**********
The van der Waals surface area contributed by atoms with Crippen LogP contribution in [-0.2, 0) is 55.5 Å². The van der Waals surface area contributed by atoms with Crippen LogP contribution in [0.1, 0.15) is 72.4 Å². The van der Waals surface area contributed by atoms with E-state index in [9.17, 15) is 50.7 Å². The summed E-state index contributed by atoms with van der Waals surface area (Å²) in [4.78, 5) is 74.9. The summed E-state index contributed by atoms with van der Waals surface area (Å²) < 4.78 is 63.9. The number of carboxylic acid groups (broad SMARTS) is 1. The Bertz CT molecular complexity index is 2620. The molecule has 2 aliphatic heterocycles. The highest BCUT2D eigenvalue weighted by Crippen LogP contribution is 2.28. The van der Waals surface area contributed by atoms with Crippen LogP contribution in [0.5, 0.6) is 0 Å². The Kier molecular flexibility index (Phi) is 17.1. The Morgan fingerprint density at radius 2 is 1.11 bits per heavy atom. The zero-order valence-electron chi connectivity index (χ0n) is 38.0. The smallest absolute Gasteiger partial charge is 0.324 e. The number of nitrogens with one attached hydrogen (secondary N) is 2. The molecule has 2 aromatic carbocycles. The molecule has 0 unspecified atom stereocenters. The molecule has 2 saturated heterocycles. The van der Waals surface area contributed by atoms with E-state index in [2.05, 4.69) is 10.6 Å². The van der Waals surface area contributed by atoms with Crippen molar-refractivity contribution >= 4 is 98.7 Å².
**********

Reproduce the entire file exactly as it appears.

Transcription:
The van der Waals surface area contributed by atoms with Crippen LogP contribution in [-0.2, 0) is 55.5 Å². The van der Waals surface area contributed by atoms with Crippen LogP contribution in [0.1, 0.15) is 72.4 Å². The van der Waals surface area contributed by atoms with E-state index in [9.17, 15) is 50.7 Å². The summed E-state index contributed by atoms with van der Waals surface area (Å²) in [4.78, 5) is 74.9. The summed E-state index contributed by atoms with van der Waals surface area (Å²) < 4.78 is 63.9. The number of carboxylic acid groups (broad SMARTS) is 1. The Bertz CT molecular complexity index is 2620. The molecule has 2 aliphatic heterocycles. The highest BCUT2D eigenvalue weighted by Crippen LogP contribution is 2.28. The van der Waals surface area contributed by atoms with Crippen LogP contribution in [0.5, 0.6) is 0 Å². The Kier molecular flexibility index (Phi) is 17.1. The Morgan fingerprint density at radius 2 is 1.11 bits per heavy atom. The zero-order valence-electron chi connectivity index (χ0n) is 38.0. The smallest absolute Gasteiger partial charge is 0.324 e. The number of nitrogens with one attached hydrogen (secondary N) is 2. The molecule has 2 aromatic carbocycles. The molecule has 0 unspecified atom stereocenters. The molecule has 2 saturated heterocycles. The van der Waals surface area contributed by atoms with E-state index in [2.05, 4.69) is 10.6 Å². The van der Waals surface area contributed by atoms with Crippen molar-refractivity contribution >= 4 is 98.7 Å².